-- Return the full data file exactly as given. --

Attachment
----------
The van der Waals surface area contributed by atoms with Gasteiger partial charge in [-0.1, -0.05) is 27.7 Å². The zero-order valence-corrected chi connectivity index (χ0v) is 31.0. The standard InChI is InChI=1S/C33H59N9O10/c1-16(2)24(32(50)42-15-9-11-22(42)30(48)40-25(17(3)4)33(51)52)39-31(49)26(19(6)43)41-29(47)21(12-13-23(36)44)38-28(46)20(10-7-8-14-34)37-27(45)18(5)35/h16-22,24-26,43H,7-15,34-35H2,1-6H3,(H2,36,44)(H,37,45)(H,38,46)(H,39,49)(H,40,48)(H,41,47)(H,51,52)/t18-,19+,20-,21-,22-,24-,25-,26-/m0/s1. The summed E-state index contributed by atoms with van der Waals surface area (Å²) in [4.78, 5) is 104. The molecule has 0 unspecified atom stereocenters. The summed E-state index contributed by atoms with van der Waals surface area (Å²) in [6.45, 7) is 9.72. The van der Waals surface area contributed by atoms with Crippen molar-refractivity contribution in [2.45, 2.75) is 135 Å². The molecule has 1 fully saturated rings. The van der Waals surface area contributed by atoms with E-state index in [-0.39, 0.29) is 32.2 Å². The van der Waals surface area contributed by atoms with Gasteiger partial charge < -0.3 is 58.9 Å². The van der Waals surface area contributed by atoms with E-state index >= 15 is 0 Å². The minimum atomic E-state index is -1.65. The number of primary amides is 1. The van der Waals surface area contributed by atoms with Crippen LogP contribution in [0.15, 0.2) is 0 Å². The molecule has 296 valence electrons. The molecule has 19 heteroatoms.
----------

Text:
The van der Waals surface area contributed by atoms with Gasteiger partial charge in [-0.1, -0.05) is 27.7 Å². The zero-order valence-corrected chi connectivity index (χ0v) is 31.0. The standard InChI is InChI=1S/C33H59N9O10/c1-16(2)24(32(50)42-15-9-11-22(42)30(48)40-25(17(3)4)33(51)52)39-31(49)26(19(6)43)41-29(47)21(12-13-23(36)44)38-28(46)20(10-7-8-14-34)37-27(45)18(5)35/h16-22,24-26,43H,7-15,34-35H2,1-6H3,(H2,36,44)(H,37,45)(H,38,46)(H,39,49)(H,40,48)(H,41,47)(H,51,52)/t18-,19+,20-,21-,22-,24-,25-,26-/m0/s1. The summed E-state index contributed by atoms with van der Waals surface area (Å²) in [4.78, 5) is 104. The molecule has 0 unspecified atom stereocenters. The summed E-state index contributed by atoms with van der Waals surface area (Å²) in [6.45, 7) is 9.72. The van der Waals surface area contributed by atoms with Crippen molar-refractivity contribution in [2.45, 2.75) is 135 Å². The molecule has 1 fully saturated rings. The van der Waals surface area contributed by atoms with E-state index in [-0.39, 0.29) is 32.2 Å². The van der Waals surface area contributed by atoms with Gasteiger partial charge < -0.3 is 58.9 Å². The van der Waals surface area contributed by atoms with E-state index >= 15 is 0 Å². The minimum atomic E-state index is -1.65. The number of primary amides is 1. The van der Waals surface area contributed by atoms with Crippen LogP contribution in [0.15, 0.2) is 0 Å². The molecule has 296 valence electrons. The molecule has 19 heteroatoms.